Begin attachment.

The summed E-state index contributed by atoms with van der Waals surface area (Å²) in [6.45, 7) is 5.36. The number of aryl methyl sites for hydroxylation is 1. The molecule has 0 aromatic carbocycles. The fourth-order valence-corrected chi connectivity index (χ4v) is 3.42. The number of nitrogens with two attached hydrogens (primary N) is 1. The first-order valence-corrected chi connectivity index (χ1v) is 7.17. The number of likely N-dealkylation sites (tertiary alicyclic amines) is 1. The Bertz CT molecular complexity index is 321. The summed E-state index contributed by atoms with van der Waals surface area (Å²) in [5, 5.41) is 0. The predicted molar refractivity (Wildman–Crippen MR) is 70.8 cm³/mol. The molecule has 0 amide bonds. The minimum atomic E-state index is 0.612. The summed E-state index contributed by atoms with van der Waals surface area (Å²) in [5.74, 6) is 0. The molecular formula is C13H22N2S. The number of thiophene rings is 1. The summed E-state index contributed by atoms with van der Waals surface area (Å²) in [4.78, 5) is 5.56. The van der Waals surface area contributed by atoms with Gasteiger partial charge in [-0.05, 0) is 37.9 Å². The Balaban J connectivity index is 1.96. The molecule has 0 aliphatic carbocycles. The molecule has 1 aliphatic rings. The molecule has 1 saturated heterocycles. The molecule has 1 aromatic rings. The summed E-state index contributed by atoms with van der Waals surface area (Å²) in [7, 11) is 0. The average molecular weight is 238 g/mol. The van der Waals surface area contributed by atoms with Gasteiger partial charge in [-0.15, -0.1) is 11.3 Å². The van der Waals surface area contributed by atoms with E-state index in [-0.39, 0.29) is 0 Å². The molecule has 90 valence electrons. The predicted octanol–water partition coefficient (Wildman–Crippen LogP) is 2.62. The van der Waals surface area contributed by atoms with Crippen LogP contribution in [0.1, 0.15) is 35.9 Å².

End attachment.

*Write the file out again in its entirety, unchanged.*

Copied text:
The summed E-state index contributed by atoms with van der Waals surface area (Å²) in [6.45, 7) is 5.36. The number of aryl methyl sites for hydroxylation is 1. The molecule has 0 aromatic carbocycles. The fourth-order valence-corrected chi connectivity index (χ4v) is 3.42. The number of nitrogens with two attached hydrogens (primary N) is 1. The first-order valence-corrected chi connectivity index (χ1v) is 7.17. The number of likely N-dealkylation sites (tertiary alicyclic amines) is 1. The Bertz CT molecular complexity index is 321. The summed E-state index contributed by atoms with van der Waals surface area (Å²) in [5, 5.41) is 0. The predicted molar refractivity (Wildman–Crippen MR) is 70.8 cm³/mol. The molecule has 0 amide bonds. The minimum atomic E-state index is 0.612. The summed E-state index contributed by atoms with van der Waals surface area (Å²) in [5.74, 6) is 0. The molecular formula is C13H22N2S. The number of thiophene rings is 1. The summed E-state index contributed by atoms with van der Waals surface area (Å²) in [4.78, 5) is 5.56. The van der Waals surface area contributed by atoms with Gasteiger partial charge in [-0.05, 0) is 37.9 Å². The Balaban J connectivity index is 1.96. The molecule has 0 aliphatic carbocycles. The molecule has 1 aliphatic rings. The molecule has 1 saturated heterocycles. The molecule has 1 aromatic rings. The summed E-state index contributed by atoms with van der Waals surface area (Å²) in [7, 11) is 0. The average molecular weight is 238 g/mol. The van der Waals surface area contributed by atoms with Gasteiger partial charge in [-0.15, -0.1) is 11.3 Å². The van der Waals surface area contributed by atoms with E-state index in [-0.39, 0.29) is 0 Å². The molecule has 90 valence electrons. The predicted octanol–water partition coefficient (Wildman–Crippen LogP) is 2.62. The van der Waals surface area contributed by atoms with Crippen LogP contribution in [0.1, 0.15) is 35.9 Å².